I was also not wedded to any particular manufacturer.  Over the years, before my Mizunos,  I’ve owned and played just about every brand at one time or another: Clevelands (two sets), Titleists, Callaways, Hogans and Wilson Staffs.  All I knew was that this time around I wanted – needed – irons that were more forgiving and less judgmental than my current set.

 

As it happened, that very week I got an email from TaylorMade touting their latest game-improvement irons that were about to hit the market, the Burner 2.0.   Intrigued, I clicked on the link and watched a video featuring Bret Wahl, senior director of iron research at TaylorMade, explaining why the Burner 2.0s were "breakthrough" technology.  I liked what I saw.

 

What closed the deal for me was a phone conversation with a longtime colleague at TaylorMade.  This is a no-BS guy and he assured me the early feedback the company was getting on the Burner 2.0s was very positive.

 

By the end of that week, I was on the range at Manufacturer’s Golf & Country Club, getting fitted under the watchful eye of a young assistant pro named Lowen Lermitte.

 

First off, to determine whether I needed stiff or regular shafts, Lowen he had me take a few cuts to loosen up.  Then he handed me something called the Speed Stik, which is basically a golf club without the head; instead, down at the tip, there is device that measures your swing speed. 

 

Last time I got measured, which was several years ago, my swing speed with a driver was 104 miles per hour.  That’s well below the average Tour player (113) and nowhere close to the longest hitters (Tiger is 120-130).  This time, Speed Stik had me consistently in the 93-95 mph range, which means I still need stiff shafts – but just barely.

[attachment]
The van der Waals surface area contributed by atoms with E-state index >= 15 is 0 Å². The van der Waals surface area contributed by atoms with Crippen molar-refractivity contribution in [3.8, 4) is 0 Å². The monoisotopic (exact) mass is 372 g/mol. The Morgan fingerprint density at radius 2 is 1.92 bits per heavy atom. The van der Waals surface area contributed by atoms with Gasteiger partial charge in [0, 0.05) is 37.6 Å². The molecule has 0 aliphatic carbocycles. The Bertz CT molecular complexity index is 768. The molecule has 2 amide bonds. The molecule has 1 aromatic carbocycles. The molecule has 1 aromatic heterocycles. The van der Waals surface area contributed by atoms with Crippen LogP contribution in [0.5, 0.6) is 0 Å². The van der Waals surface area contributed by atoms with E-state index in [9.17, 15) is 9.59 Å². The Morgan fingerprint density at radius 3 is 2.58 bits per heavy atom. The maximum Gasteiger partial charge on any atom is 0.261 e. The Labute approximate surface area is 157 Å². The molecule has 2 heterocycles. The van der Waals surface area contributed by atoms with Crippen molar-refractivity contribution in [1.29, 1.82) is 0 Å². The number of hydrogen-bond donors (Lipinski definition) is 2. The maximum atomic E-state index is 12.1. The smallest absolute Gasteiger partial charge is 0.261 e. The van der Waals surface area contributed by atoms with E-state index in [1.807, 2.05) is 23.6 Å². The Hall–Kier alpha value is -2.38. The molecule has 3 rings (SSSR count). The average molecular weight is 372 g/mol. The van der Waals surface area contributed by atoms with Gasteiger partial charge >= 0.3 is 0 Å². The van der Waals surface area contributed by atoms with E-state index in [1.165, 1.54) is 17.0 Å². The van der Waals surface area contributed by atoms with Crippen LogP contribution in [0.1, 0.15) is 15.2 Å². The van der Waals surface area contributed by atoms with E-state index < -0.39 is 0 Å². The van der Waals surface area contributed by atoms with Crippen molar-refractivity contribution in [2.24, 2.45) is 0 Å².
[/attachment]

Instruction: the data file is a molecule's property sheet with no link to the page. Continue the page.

Lowen handed me a 6-iron with a stiff shaft and pulled out what looked like a clipboard, or like one of those little rubber tee mats you see at a Putt-Putt course.  Next, Lowen put a special kind of tape along the sole of the 6-iron and had me hit several balls off the clipboard.  Where the sole of the club made contact with the clipboard, the tape was scraped and darkened.

 

To the trained fitter, the scrapes on the tape indicate whether my new irons should be the standard lie or whether they needed to be bent slightly upright or flat.  I’m 6-foot-1 so the presumption is that, if anything, I would need clubs that are a degree or two upright.  The scraped tape clearly revealed otherwise.  Despite my height, I actually needed irons that were 1-degree flat.

 

After I hit a couple of dozen balls with the stiff steel shafts, I told Lowen I wanted to try the stiff shaft in graphite.  He shook his head, like it was a bad idea.  "You’ll like the steel better," he said.